Traditional Unionist Voice leader Jim Allister came under fierce attack from the DUP and Sinn Féin in North Antrim amid claims his party is now "history".
Despite increasing their vote in Mr Allister's home constituency of North Antrim and getting him into Stormont, the party failed to elect another MLA in Northern Ireland which led to Mervyn Storey of the DUP to say the TUV was a failure.
He said Mr Allister himself had said beforehand he would deem it as such if he did not get a colleague into the Assembly with him.
Sinn Féin’s Daithi McKay agreed with Mr Storey: “The TUV project has failed. People want to move on. The TUV is history, it is confirmed here today. I think that is a good thing and I welcome the atmosphere at this count. Relations have not always been good in the past in election counts in North Antrim.”
However, a defiant Mr Allister said: “I look forward to continuing being the thorn in the flesh of Sinn Féin/DUP misrule and continuing to battle for what is right because right is still right and wrong is still wrong.”
He accepted his party results were disappointing across Northern Ireland, but was buoyed by an eight per cent rise in the vote for the TUV in North Antrim.
And he had said his party was on the march in North Antrim, despite claims they were “finished”.
“I am disappointed, I don’t conceal that. I was hoping that our message might have resonated better. It was in a difficult context. There was a deceptive campaign being run by the DUP about keeping out Sinn Féin, without ever completing the sentence,” said Mr Allister.
The final result in North Antrim was three DUP – Paul Frew, Mr Storey and new boy Phillip Logan – Jim Allister (TUV), Robin Swann (UUP) and Daithi McKay (Sinn Féin).
Meanwhile, with an economic timebomb ticking in Ballymena – which is set to lose over 1,500 jobs with the closure of the JTI Gallaher cigarette factory and the Michelin tyre plant in the next few years – that issue is to the forefront of the minds of the elected representatives.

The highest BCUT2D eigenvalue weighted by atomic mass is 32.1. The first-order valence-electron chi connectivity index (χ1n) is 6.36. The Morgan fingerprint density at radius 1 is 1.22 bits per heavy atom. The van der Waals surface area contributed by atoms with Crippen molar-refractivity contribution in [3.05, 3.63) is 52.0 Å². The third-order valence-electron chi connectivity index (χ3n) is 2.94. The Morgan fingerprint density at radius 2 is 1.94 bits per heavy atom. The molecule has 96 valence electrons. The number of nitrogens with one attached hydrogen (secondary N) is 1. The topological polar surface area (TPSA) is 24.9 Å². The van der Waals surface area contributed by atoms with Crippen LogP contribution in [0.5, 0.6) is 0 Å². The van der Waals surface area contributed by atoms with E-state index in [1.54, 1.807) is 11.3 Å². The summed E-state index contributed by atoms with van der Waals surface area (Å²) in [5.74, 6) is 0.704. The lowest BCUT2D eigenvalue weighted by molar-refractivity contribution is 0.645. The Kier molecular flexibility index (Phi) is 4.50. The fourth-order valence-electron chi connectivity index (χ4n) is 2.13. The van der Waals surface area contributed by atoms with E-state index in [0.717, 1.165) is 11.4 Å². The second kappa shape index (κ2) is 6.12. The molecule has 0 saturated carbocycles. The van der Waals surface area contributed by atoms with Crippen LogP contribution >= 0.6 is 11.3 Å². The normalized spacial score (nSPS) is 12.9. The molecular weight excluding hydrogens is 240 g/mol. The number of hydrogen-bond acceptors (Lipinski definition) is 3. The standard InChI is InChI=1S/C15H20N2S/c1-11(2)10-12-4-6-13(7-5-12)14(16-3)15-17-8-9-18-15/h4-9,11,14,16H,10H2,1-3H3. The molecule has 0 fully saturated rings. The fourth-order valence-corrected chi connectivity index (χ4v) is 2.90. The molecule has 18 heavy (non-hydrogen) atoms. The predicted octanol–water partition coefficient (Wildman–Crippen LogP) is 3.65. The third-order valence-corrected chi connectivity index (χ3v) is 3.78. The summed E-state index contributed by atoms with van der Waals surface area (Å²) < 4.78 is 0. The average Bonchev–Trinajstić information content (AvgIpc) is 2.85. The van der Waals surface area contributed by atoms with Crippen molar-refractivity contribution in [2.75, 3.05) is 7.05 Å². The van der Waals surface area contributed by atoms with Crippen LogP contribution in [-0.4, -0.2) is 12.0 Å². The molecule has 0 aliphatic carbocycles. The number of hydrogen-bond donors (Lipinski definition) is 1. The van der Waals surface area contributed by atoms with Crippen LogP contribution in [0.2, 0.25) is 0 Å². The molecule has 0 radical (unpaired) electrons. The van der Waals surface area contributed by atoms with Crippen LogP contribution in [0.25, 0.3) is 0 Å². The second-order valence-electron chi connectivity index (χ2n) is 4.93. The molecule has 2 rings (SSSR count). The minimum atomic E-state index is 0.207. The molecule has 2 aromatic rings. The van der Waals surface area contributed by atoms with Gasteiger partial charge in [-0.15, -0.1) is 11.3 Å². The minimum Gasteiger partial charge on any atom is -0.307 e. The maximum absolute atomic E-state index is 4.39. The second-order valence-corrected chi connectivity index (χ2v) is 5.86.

Mr Logan (26) is from Ahoghill where his family are funeral undertakers, but he works with a retailer in Ballymena and says he is acutely conscious of the battle to make sure Ballymena survives the impending jobs doom. “There are some parties that want to talk about the last five years, but I want to talk about the next five - jobs and investment. That will be my focus, but I believe our best days are still ahead.
“As a Christian, I see politics as a mechanism for helping people. We have a duty as Christians to look after and protect our people and to be a voice for people. That is why I got in to politics.”
Former finance minister Mr Storey agreed the priority has to be about jobs and said they were disappointed with the job losses and said he has been speaking with Invest NI.
It wouldn't be North Antrim if there wasn't a mixture of religion and flags in abundance which was especially evident when the former DUP party leader, the late Dr Ian Paisley, held sway in the old days.
Like in the Dr Paisley times, the DUP broke into singing the Doxology when the final results were announced in Ballymena on Saturday morning and when elected Mr Storey said he "wished to give thanks to Almighty God".
Former DUP councillor now TUV man, Roy Gillespie, waved a Union Flag on Saturday which had also been given an outing the night before when Mr Allister was elected when Mr Gillespie had cried out: "Praise the Lord".
Before he left the stage on Saturday, Mr Allister shook hands with all the other elected candidates, but snubbed Sinn Féin’s Mr McKay.
However, all the other unionists did shake Mr McKay’s hand.